“I had a good start at Northants,” he said. “I scored a century on debut and remember the way the game went suited me because we were batting out for a draw and, while I was never the most exciting stroke-player I could grind it out. That Northants team was ideal for me because we had batsmen like Wayne Larkins, Rob Bailey and Allan Lamb who liked to attack, so I could just sit in and defend.
“I got a chance out of the blue and scored a hundred on debut and then followed it with 50 against Warwickshire in my second game. I had a decent first year, but then hit second-season syndrome.
“I felt the pressure of having to prove myself and didn’t kick on. My second season at Northamptonshire wasn’t great but I scored a few runs against Warwickshire, with Gladstone Small in the attack, and David Brown and Norman Gifford saw enough to sign me up. I was thrilled to join the Bears and have Edgbaston as a home ground.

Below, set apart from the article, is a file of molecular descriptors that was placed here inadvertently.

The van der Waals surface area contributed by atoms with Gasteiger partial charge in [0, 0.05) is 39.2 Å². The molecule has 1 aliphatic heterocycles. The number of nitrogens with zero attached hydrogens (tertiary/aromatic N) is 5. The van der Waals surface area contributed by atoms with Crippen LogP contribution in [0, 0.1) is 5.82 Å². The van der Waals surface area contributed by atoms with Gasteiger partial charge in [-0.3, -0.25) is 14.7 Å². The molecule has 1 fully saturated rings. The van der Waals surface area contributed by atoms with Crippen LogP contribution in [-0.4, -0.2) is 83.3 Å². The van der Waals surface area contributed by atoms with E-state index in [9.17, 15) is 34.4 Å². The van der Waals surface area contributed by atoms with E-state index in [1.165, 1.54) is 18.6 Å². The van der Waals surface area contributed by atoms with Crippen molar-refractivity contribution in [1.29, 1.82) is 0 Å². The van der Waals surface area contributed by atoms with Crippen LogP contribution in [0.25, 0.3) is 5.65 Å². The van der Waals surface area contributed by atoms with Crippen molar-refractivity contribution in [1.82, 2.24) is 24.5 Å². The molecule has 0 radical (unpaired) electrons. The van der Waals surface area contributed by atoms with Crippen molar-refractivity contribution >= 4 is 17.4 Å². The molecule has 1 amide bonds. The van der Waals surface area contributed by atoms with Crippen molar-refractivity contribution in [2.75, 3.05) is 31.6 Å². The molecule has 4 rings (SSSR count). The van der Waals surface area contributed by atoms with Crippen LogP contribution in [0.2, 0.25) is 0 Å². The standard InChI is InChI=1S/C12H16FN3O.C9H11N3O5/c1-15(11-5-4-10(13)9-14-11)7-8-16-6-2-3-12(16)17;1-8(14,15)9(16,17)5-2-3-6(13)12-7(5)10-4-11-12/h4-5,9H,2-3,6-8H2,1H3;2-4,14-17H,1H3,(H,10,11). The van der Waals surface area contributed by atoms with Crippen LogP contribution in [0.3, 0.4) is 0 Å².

“It was a time when the batting leaned pretty hard on the old guard. Alvin Kallicharran was coming towards the end and Dennis Amiss was still scoring runs but needed support. I was one of the new kids on the block and just didn’t seize the opportunity.
“I think I probably wasn’t quite good enough but now as a sports psychologist I do look back and think I could have done things differently. In the last year of my contract I lost confidence. I buckled, to be honest. I wasn’t scoring runs and sometimes the harder you try the worse you do. I couldn’t get my head round it and, while there were good people around the club, in those days you mainly had to try and fathom it out yourself.”